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I use KVM to run virtual machines on Ubuntu Jaunty and virt-manager to configure them. My machine is dual-boot, and I don't want to have to reboot for my occasional uses of Windows. So I set up a VM that uses the Windows partition's block device as a harddisk. But when I boot that, the boot just hangs forever. Booting from the Windows install CD works and the harddisk is then recognized, so reinstalling would probably work.

What is the reason KVM can't boot the block device? If I reinstall, can I still use the partition for ordinary dual-boot?

Note: I ran the VM manager as root, so it should be no permission issue.

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At what point of the boot does it fail? Do you see it POST? –  Stephen Jennings Aug 14 '09 at 10:25
    
Yes, I get the BIOS messages, a list of the harddrives, "Press F12 for boot menu", then "Booting from Hard Disk", and then, nothing. –  Hanno Fietz Aug 14 '09 at 12:15
    
vista failed to find a driver for the sata in my laptop when I tried this. –  Arthur Ulfeldt Aug 18 '09 at 22:19
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3 Answers 3

up vote 2 down vote accepted

Your existing Windows XP partition was installed assuming certain things about your hardware (your particular motherboard, CPU, chipset, etc.).

When you boot that partition inside a virtual machine, Windows sees a radically different set of hardware. Windows' installed configuration is unlikely to match the virtual hardware that KVM is presenting it, and so it will not boot. This is exactly as if you pulled a hard drive from one computer, put it in a totally different computer, and expected it to boot properly (unlikely).

It might be possible to get Windows to recognize a different hardware configuration by setting up a second hardware profile in Control Panel -> System -> Hardware -> Hardware Profiles, but for such a radical change between real hardware and virtualized hardware, probably not.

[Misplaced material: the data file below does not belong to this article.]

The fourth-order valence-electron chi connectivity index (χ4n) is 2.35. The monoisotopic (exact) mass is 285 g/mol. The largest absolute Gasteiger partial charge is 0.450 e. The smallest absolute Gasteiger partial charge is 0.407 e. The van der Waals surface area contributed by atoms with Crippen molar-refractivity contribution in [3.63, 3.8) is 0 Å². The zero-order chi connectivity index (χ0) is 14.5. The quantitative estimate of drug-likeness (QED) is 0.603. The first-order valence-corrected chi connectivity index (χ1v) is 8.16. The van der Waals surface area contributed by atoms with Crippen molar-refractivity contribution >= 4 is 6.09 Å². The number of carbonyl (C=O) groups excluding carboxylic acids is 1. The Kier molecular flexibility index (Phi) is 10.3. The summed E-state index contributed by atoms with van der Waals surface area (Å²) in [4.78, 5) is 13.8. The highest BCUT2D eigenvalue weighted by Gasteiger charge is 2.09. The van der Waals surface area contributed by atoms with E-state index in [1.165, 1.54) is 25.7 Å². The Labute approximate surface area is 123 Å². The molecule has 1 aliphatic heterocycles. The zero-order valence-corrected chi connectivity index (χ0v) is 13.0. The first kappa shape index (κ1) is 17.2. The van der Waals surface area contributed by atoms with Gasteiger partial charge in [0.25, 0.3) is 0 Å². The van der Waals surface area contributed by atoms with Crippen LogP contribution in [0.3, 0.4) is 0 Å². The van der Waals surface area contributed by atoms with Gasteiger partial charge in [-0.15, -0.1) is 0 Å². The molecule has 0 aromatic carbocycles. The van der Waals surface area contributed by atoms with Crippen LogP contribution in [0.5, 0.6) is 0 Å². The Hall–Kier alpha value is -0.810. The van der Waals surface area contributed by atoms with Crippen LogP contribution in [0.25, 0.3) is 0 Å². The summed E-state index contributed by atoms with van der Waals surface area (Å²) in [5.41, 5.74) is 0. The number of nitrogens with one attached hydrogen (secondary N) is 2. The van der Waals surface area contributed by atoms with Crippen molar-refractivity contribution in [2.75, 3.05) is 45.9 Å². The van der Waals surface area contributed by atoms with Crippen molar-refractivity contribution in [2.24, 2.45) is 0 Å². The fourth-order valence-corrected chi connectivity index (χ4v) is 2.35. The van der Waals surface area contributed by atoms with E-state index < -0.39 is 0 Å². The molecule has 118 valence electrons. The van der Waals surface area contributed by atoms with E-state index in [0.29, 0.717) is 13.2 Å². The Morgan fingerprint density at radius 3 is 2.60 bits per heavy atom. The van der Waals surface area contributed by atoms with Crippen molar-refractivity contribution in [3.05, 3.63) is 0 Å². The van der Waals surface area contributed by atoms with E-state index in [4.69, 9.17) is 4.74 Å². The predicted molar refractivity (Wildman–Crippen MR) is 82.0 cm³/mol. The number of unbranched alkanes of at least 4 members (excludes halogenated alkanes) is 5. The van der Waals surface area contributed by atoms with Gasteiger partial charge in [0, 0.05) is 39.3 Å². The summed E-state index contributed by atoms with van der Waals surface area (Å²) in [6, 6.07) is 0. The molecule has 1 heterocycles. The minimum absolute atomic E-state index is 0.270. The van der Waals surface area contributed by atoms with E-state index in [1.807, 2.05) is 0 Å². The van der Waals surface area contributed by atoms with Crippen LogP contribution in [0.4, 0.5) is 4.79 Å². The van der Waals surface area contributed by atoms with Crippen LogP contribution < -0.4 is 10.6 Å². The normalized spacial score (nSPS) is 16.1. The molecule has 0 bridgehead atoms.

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OK, but should I not see at least some sign that the Windows kernel was actually loaded by the VM, such as the windows logo, a "Starting up..." message, even a bluescreen? It seems to fail much earlier. –  Hanno Fietz Aug 14 '09 at 10:16
    
Given your most recent comment, my only guess is that the HAL doesn't have a clue what to do in the virtualized environment. –  Stephen Jennings Aug 15 '09 at 2:25
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This LinuxJournal video describes how to do this with VMWare by setting up two separate hardware profiles, one for native and one for VM, and having Windows wait to boot until you've selected the appropriate hardware profile. I'm not yet clear on whether this can be done with KVM, but if it can, presumably it would use a similar technique.

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This is wrong. It is possible to boot native and from VM.

Take e look at "HOWTO: Windows XP in both VM and native" or KVM related you cold it do like described on "Booting Windows XP from raw disk with Linux KVM".

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